Jesus addresses the God of the universe, the Creator, the one made every living thing, not with a formal dignified title, even though God is worthy of those – but with a relational word signifying closeness.  He and the father are one, yet different persons.  Jesus, in his incarnate self, had a specific mission and goal to achieve in the plan of redemptive salvation.  In his mortal, human condition, he expressed his prayer in the closest relational terms that you and I could understand.  Abba.  Daddy, Papa.  The one from whom I originate from.  The one who gave me life.  The one who cares for me.
This is an example of what a true father is.  Unfortunately, in our fallen, broken world, too many fathers have absconded from their responsibilities, and neglected the God-given task of raising their children with a Christ-centered moral compass, in the fear and admonition of the Lord.  Too many sons and daughters have felt the rage, abuse, insecurities, and abandonment of their broken fathers, without ever feeling, seeing, or experiencing the unconditional love that should be there.
The message here is two-fold.  First, if you do not have a father, or if your father has not loved you like you should have been loved, then the heavenly father will give you a spirit of adoption and will become your daddy.  Second, if you have been the father who has not loved your children in the way that they should have been, He can serve as the model to restore you into becoming the father you ought to be and can be again.  When we come to prayer in the right position, God reshapes the hearts of children to fathers and fathers to their children.
I enjoy watching young fathers at the carnival.  I often see them doting over their first-born child.  An 18-month-old can point to a large stuffed animal and giggle, and suddenly the father is carrying home a 6 -foot stuffed teddy bear.  It’s only after the child’s nursery looks like a zoo menagerie, that dads get the clue that maybe their kid doesn’t need all that stuff!  Great fathers want to not only supply the needs of their children, but also their fun wants as well.  When my daughters ask me for something, I would like to get them it.  But there are times when I can’t.  I don’t have the money, the resources, the capacity to give them everything they want.  There are times, hen all I have to give them is my love.  Our heavenly father gives us his love.  He cares for us.  He supplies us with our needs.  But our Father doesn’t have the limitations that I do.  He has something I do not have.  Capacity.  What makes Him better than me in the fatherhood department is this:  he has both the care and the capacity to provide for his children.  Anytime, Anytime.  When I’m asked to give my kid a car – I only have the capacity to give a Matchbox car.  He has the capacity to give much more!  I’m not saying God is going to be raining down cars!    What I’m saying is this – God can give you everything that you really truly need, exactly when you need it.  Not a moment before, not a moment after.  Don’t forget – He’s got this!

Jesus further defines that Prayer is 2) asking God to keep His end of the bargain, when acknowledging you have broken yours.
After establishing that God is all powerful and can do anything because he loves and cares about us, Jesus turns to the next aspect of our positioning in prayer – the recognition of our humility and station.  Too often we confuse boldness with arrogance.  We have misapplied Hebrews 4:16, which reminds us to come boldly before the throne.  The ESV translates it better – “Let us then with confidence draw near to the throne of grace that we may receive mercy and find grace to help in time of need.”  Let’s put that into a real situation, a scenario which the Hebrew people knew – the story of Esther.  If you recall, Esther did not enter into Kings Xerxes presence with arrogance.  She knew full well that with one nod of the King’s head, she could easily lose hers!  She was so nervous about appearing before him, she tried to find any other way to accomplish the task, but Mordecai convinced her this was the only path forward.  She walked into that throne room, not confident in her own actions, but confident that this was the only place hope could be found.  Our position before God as we come to prayer should not be of arrogance insisting that God bend to our demands; instead it should be one of humility comforted by the knowledge that God is where our help comes from.  The 121st psalmist had it correct, when from a humble position on the ground, he writes, “I will life my eyes to the hills… my help comes from the Lord, who made heaven and earth.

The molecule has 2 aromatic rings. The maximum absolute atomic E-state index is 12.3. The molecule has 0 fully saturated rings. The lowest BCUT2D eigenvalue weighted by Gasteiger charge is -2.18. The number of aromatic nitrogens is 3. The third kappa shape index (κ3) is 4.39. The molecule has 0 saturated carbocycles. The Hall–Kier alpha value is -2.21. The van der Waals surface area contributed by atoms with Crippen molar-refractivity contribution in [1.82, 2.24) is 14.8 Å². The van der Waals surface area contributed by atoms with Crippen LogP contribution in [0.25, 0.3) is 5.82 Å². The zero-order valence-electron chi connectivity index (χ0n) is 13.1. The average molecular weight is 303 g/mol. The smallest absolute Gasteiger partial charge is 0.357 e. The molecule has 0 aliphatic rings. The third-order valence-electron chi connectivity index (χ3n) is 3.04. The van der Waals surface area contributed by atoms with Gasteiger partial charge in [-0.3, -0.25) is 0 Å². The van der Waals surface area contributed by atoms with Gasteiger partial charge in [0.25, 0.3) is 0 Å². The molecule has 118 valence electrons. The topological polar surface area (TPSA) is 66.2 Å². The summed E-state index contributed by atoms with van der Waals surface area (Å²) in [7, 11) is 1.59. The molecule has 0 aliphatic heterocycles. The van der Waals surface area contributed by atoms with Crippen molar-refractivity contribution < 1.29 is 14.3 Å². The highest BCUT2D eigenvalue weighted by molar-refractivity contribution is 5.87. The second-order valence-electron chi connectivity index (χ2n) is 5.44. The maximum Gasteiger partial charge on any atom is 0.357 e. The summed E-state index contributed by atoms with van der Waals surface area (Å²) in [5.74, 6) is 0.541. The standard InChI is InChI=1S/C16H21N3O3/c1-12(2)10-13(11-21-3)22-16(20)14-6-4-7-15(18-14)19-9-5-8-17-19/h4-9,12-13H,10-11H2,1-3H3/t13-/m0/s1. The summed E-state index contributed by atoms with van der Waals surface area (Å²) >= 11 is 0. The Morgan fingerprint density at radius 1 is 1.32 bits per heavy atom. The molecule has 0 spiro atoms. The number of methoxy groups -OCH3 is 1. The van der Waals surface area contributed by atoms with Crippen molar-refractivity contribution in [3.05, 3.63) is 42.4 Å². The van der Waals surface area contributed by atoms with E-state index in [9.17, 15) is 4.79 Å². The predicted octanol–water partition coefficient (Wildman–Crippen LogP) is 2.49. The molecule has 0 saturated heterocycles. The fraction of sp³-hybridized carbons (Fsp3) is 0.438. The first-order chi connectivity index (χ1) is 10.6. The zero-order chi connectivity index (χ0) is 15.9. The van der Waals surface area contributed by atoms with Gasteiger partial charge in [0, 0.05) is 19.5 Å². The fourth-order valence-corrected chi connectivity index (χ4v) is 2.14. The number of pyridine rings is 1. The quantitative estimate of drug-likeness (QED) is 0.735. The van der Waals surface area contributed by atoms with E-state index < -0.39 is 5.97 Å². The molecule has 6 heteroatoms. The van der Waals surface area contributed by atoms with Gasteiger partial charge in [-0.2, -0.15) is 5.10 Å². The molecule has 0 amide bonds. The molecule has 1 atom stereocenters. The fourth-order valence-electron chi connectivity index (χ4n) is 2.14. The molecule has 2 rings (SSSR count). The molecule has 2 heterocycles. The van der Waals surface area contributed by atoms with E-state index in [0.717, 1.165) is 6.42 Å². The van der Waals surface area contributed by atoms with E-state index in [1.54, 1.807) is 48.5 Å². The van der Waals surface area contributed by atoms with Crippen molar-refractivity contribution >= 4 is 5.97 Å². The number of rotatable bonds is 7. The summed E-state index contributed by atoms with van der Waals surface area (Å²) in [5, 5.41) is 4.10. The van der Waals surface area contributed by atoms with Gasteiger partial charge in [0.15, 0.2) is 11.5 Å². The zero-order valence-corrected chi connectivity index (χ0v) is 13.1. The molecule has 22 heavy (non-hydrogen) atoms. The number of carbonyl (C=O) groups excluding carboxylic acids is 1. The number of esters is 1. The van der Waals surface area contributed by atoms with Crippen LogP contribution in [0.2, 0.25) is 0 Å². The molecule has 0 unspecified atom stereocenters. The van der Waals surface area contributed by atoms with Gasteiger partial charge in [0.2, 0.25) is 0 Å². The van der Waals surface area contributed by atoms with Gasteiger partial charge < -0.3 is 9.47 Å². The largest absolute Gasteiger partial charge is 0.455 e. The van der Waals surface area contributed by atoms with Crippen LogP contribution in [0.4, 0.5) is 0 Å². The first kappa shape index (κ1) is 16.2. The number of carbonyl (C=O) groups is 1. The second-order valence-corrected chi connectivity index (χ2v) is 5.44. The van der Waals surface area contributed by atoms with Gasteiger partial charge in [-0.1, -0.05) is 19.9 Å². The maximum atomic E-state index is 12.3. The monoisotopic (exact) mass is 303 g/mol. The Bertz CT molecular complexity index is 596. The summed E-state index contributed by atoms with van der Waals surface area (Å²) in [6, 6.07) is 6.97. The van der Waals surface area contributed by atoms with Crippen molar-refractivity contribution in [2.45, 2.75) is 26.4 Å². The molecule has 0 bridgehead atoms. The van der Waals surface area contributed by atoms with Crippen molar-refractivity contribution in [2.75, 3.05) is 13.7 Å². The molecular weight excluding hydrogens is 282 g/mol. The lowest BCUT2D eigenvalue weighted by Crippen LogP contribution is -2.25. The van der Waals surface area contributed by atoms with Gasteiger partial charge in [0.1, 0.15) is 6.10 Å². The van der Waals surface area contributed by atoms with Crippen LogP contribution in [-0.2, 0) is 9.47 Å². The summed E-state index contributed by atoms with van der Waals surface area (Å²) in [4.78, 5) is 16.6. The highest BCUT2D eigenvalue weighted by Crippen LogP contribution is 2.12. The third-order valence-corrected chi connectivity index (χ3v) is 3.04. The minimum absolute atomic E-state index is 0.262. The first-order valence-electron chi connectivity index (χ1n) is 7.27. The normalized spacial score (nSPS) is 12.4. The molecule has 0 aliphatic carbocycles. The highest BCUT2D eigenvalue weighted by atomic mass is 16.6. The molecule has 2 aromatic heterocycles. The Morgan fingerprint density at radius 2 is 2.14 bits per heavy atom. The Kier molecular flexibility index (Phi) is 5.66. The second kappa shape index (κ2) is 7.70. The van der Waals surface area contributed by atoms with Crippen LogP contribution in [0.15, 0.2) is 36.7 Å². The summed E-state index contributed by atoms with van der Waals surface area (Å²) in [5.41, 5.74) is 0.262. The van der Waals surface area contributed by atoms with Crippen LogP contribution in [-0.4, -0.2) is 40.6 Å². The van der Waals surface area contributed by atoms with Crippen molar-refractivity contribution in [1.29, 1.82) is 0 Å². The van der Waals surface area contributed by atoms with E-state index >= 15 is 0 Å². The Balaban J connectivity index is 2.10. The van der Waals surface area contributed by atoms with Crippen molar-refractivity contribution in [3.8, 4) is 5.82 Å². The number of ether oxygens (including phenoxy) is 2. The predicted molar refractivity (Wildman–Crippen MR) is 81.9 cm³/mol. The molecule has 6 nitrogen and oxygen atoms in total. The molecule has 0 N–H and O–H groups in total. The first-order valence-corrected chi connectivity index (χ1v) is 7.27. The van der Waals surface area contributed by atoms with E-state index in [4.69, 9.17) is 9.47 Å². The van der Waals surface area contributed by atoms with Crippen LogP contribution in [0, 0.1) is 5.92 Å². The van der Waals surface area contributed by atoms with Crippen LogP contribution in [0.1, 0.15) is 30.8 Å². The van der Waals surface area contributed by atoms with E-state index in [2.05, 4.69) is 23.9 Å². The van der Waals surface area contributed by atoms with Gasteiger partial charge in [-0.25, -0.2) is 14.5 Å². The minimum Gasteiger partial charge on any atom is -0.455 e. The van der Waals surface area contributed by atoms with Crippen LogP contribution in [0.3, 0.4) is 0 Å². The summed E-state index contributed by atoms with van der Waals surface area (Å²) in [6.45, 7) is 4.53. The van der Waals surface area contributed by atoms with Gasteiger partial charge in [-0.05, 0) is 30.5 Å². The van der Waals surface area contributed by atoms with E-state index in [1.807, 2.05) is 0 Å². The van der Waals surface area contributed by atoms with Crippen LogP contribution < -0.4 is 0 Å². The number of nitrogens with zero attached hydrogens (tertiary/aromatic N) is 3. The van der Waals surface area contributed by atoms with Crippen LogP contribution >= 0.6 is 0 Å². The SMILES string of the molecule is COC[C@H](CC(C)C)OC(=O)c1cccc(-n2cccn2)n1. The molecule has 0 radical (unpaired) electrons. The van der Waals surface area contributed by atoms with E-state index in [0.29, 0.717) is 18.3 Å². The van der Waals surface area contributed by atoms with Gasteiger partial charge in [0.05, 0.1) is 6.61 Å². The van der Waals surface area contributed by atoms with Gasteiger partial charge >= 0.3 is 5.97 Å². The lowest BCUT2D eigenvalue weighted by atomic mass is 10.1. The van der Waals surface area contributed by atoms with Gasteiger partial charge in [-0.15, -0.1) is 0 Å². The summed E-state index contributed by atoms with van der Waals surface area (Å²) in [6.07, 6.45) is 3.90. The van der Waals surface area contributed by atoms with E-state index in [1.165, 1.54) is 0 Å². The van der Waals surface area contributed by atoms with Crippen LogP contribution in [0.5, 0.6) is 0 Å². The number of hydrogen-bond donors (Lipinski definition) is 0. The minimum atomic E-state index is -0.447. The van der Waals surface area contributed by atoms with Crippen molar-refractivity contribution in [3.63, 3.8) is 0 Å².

Why are we on the ground, in a position of humility?  Because we have broken our promises.  We have messed up.  We can not enter into the presence of the King, until we are made holy.  That is what this whole second phrase is all about.  Hallowed be your name.  In other words, God, you are set apart and sanctified.  God you are holy, and I am not.  God you have kept your promises, while I have broken mine.  Every single covenant that God has made with humankind, we have managed to shatter and destroy.  But there is something that we can be thankful for.  Very thankful.  Because our loving father had the foreknowledge that we would probably mess things up, he put in a warranty.  The promise was not guaranteed by our actions, but by his.
If I went to Target or Walmart, and brought back a glass baking dish, with my receipt within the certain day window, they would give me a refund or store credit.  That’s what good customer service does.  Now, if I went to the counter with my same glass baking dish and told the clerk it was broken, and then proceeded to take the perfectly good dish and shatter it on the floor, the only thing I might get is a police escort to the big house.